Here the first period of Disraeli’s public life came to an end, a period of preliminaries and flourishes, and of what he himself called sowing his political wild oats. It was a more mature Disraeli who in the general election of 1837 was returned for Maidstone as the colleague of his Enters Parliament.providential friend Mr Wyndham Lewis. Though the fortunes of the Tory party were fast reviving under Peel’s guidance, the victory was denied him on this occasion; but, for once, the return of the Whigs to power was no great disappointment for the junior member for Maidstone. To gain a footing in the House of Commons was all that his confident spirit ever asked, and Froude vouches for it that he succeeded only just in time to avert financial ruin. His electioneering ventures, the friendly backing of bills, and his own expense in keeping up appearances, had loaded him with debt. Yet (mark his worldly wisdom) “he had never entangled his friends in his financial dealings. He had gone frankly to the professional money-lenders, who made advances to him in a speculation on his success”: they were to get their money back with large interest or lose it altogether. Such conditions were themselves incitement enough to a prompt redemption of the promise of parliamentary distinction, even without the restless spurring of ambition. And Disraeli had another promise to redeem: that which he uttered when he told O’Connell that they would meet again at Philippi. Therefore when, three weeks after the session began, a debate on Irish election petitions gave him opportunity, Disraeli attempted that first House of Commons speech which imagination still dwells upon as something wondrous strange. That he should not have known better, even by hearsay, than to address the House of Commons in fantastic phrase from the mouth of a fantastic figure is indeed remarkable, but not that he retained self-confidence enough to tell the unwitting crew who laughed him down that a time would come when they would hear him. It was one of the least memorable of his prophecies. The speech was a humiliating but not an oppressive failure. In about a week afterwards he spoke again, which shows how little damage he felt, while the good sense, brevity, and blameless manner of the speech (on a copyright bill) announced that he could learn. And for some time thereafter he affected no importance in the House, though not as withdrawing from attention.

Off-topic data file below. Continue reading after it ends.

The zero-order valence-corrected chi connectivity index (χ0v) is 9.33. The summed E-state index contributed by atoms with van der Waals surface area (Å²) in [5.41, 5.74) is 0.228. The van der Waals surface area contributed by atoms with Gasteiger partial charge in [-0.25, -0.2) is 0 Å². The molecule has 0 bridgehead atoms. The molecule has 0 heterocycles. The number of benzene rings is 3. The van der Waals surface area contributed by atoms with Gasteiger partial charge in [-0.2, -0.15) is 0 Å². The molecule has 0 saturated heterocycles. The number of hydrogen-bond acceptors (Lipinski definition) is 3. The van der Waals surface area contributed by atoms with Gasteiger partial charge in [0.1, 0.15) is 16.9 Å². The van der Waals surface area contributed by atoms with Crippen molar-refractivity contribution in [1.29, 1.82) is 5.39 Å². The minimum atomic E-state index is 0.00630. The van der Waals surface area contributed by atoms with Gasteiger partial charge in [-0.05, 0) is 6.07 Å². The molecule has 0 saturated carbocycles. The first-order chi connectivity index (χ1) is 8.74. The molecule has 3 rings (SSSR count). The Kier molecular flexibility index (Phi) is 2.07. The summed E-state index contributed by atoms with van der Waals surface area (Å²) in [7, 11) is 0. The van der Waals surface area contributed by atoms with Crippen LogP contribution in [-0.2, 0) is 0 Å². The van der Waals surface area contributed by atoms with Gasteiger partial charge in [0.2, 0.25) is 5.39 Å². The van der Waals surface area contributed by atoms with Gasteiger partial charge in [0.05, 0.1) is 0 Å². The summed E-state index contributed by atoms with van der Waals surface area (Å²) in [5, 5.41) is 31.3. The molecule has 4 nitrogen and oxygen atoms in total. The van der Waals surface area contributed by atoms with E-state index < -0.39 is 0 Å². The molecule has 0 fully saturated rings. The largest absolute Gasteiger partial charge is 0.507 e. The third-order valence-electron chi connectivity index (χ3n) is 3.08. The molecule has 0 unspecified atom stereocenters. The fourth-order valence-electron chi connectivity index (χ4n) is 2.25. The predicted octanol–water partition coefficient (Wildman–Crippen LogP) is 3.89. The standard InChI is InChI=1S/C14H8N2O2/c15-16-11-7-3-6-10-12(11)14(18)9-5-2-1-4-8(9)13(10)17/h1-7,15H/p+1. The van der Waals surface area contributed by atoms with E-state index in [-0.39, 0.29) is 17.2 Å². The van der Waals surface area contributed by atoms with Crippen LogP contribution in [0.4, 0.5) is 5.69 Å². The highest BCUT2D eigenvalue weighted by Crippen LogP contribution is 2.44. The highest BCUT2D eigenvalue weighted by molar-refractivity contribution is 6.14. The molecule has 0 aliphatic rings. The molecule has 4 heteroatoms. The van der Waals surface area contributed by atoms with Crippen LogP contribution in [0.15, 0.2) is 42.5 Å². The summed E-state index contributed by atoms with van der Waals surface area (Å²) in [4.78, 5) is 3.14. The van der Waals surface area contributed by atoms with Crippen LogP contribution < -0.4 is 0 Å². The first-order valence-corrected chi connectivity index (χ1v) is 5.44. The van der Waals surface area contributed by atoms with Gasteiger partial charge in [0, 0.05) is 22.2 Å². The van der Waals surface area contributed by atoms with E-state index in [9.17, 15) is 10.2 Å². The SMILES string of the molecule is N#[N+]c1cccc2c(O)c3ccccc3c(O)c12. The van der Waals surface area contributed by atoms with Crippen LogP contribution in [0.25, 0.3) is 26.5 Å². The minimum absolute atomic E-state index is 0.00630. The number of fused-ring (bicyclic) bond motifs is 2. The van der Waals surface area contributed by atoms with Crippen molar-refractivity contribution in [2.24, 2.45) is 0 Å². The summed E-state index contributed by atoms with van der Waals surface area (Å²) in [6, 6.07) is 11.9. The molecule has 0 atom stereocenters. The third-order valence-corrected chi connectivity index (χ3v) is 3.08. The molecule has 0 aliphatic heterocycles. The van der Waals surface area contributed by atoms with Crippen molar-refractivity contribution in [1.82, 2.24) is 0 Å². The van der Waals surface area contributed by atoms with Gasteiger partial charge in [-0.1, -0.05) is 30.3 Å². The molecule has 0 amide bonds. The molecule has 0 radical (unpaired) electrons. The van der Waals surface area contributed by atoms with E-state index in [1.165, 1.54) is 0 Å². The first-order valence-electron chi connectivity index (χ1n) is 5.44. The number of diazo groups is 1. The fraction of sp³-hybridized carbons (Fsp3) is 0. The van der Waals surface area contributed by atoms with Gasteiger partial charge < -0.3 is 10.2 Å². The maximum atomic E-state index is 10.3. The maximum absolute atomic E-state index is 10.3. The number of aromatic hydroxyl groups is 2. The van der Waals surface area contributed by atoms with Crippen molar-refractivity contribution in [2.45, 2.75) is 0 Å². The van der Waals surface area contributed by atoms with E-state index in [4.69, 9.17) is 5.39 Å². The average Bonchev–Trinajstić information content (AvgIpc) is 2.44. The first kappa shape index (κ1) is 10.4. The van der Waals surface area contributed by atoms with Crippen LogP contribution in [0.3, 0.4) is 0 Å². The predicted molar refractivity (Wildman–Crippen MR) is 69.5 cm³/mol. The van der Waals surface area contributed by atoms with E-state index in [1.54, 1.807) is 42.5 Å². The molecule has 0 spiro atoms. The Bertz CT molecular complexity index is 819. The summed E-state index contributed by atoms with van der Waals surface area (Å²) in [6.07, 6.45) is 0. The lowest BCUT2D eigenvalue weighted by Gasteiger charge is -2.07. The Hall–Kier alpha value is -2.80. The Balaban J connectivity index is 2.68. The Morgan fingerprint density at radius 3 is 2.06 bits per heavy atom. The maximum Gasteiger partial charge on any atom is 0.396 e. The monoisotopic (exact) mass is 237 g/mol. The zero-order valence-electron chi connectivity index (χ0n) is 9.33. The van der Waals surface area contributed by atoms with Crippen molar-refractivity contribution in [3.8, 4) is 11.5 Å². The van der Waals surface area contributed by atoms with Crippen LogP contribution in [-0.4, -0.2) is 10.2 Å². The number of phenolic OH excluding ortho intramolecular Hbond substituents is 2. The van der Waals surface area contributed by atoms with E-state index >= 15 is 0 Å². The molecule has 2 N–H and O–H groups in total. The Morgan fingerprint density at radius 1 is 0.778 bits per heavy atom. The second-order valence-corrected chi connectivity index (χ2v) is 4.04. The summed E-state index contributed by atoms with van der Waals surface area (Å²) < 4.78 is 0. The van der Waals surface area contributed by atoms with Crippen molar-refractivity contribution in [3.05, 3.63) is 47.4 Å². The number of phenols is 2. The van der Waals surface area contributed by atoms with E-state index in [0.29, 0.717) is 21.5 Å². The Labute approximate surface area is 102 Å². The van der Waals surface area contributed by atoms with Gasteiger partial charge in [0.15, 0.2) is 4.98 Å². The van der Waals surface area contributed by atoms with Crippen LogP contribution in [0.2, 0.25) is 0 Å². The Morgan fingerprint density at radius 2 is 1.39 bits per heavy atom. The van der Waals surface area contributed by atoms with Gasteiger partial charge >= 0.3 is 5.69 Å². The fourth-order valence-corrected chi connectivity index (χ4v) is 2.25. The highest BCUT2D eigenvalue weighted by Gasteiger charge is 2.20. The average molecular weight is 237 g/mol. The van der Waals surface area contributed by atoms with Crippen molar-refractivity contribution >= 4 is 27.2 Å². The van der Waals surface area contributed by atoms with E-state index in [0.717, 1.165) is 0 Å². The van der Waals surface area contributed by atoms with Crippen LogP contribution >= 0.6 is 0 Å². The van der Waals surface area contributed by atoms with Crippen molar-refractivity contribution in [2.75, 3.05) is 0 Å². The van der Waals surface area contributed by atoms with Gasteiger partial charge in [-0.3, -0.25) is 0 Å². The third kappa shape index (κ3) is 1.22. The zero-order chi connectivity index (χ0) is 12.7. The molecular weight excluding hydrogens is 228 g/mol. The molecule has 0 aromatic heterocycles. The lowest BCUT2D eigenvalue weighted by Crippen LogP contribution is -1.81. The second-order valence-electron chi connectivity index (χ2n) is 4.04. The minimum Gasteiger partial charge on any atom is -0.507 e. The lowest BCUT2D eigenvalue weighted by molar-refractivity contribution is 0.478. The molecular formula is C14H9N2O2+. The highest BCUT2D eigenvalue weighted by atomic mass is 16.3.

Meanwhile, consciously and unconsciously, as is the way with men of genius, his mind was working upon problems of government, the magnitude, the relations and the natural developments of which he was more sensible of than any known politician of his time. “Sensible of,” we say, to mark the difference between one sort of understanding and another which comes of labour and pains alone. Disraeli studied too, no doubt, reading and inquiring and applying set thought, but such means were insufficient to put into his mind all that he found there. It seems that opinions may be formed of inquiry and study alone, which are then constructive; but where intuitive perception or the perceptive imagination is a robust possession, the fruits of research become assimilative—the food of a divining faculty which needs more or less of it according to the power of divination. The better judgment in all affairs derives from this quality, which has some very covetable advantages for its possessor. His judgments may be held with greater confidence, which is an intellectual advantage; and, standing in his mind not so Mental character-istics.much an edifice as a natural growth, they cannot be so readily abandoned at the call of ease or self-interest. They may be denied assertion or even outraged for a purpose, but they cannot be got rid of,—which is a moral advantage. Disraeli’s mind and its judgments were of this character. Its greatest gift was not the romantic imagination which he possessed abundantly and employed overmuch, but the perceptive, interpretative, judicial or divining imagination, without which there can be no great man of affairs. Breadth of view, insight, foresight, are more familiar but less adequate descriptions of a faculty which Disraeli had in such force that it took command of him from first to last. Although he knew and acted on the principle that “a statesman is a practical character,” whose business is to “serve the country according to its present necessities,” he was unable to confine his vision to the nearer consequences of whatever policy, or course of action, or group of conditions it rested on. Without effort, and even without intention probably, it looked beyond first consequences to the farther or the final outcome; and to complete the operation, the faculty which detected the remoter consequences did not allow them to remain in obscurity, but brought them out as actualities no less than the first and perhaps far more important than the first. Moreover, it did not allow him to keep silence where the remoter consequences were of that character, and ought to be provided for betimes. Of course silence was always possible. These renderings to foresight might be denied assertion either for the sake of present ease (and Disraeli’s prescience of much of his country’s later troubles only made him laughed at) or in deference to hopes of personal advancement. But the same divining imagination which showed him these things also showed him the near time when it would be too late to speak of them, and when not to have spoken would leave him irredeemably in the common herd of hand-to-mouth politicians. Therefore he spoke.